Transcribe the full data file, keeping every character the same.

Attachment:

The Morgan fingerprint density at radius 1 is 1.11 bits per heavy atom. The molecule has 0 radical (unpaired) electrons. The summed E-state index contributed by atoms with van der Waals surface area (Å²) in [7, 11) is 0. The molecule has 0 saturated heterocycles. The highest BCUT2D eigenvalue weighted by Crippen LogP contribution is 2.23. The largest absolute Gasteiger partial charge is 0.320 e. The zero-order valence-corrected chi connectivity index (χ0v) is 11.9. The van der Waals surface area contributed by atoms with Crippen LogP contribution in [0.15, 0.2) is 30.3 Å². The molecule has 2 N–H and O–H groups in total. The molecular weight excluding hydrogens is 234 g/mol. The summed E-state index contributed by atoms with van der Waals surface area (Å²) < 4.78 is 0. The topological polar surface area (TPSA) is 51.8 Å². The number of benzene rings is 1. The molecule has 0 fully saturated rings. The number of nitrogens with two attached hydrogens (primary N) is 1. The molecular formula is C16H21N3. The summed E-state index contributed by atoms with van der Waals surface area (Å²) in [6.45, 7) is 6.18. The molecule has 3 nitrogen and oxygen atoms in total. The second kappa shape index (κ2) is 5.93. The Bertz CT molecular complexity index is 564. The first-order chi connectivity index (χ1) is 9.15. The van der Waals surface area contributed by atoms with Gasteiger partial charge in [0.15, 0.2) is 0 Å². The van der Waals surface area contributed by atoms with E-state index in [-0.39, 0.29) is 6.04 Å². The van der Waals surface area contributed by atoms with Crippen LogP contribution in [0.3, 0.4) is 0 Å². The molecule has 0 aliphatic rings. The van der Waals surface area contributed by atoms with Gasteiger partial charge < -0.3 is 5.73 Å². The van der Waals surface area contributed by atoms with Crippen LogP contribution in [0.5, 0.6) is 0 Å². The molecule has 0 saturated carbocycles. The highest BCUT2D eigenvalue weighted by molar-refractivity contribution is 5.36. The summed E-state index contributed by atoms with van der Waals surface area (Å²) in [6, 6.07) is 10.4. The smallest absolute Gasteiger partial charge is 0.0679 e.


The Morgan fingerprint density at radius 1 is 1.11 bits per heavy atom. The molecule has 0 radical (unpaired) electrons. The summed E-state index contributed by atoms with van der Waals surface area (Å²) in [7, 11) is 0. The molecule has 0 saturated heterocycles. The highest BCUT2D eigenvalue weighted by Crippen LogP contribution is 2.23. The largest absolute Gasteiger partial charge is 0.320 e. The zero-order valence-corrected chi connectivity index (χ0v) is 11.9. The van der Waals surface area contributed by atoms with Crippen LogP contribution in [0.15, 0.2) is 30.3 Å². The molecule has 2 N–H and O–H groups in total. The molecular weight excluding hydrogens is 234 g/mol. The summed E-state index contributed by atoms with van der Waals surface area (Å²) < 4.78 is 0. The topological polar surface area (TPSA) is 51.8 Å². The number of benzene rings is 1. The molecule has 0 fully saturated rings. The number of nitrogens with two attached hydrogens (primary N) is 1. The molecular formula is C16H21N3. The summed E-state index contributed by atoms with van der Waals surface area (Å²) in [6.45, 7) is 6.18. The molecule has 3 nitrogen and oxygen atoms in total. The second kappa shape index (κ2) is 5.93. The Bertz CT molecular complexity index is 564. The first-order chi connectivity index (χ1) is 9.15. The van der Waals surface area contributed by atoms with Gasteiger partial charge in [0.15, 0.2) is 0 Å². The van der Waals surface area contributed by atoms with E-state index in [-0.39, 0.29) is 6.04 Å². The van der Waals surface area contributed by atoms with Crippen LogP contribution in [0.3, 0.4) is 0 Å². The molecule has 0 aliphatic rings. The van der Waals surface area contributed by atoms with Gasteiger partial charge < -0.3 is 5.73 Å². The van der Waals surface area contributed by atoms with Crippen LogP contribution in [0.5, 0.6) is 0 Å². The molecule has 0 saturated carbocycles. The highest BCUT2D eigenvalue weighted by molar-refractivity contribution is 5.36. The summed E-state index contributed by atoms with van der Waals surface area (Å²) in [6, 6.07) is 10.4. The smallest absolute Gasteiger partial charge is 0.0679 e.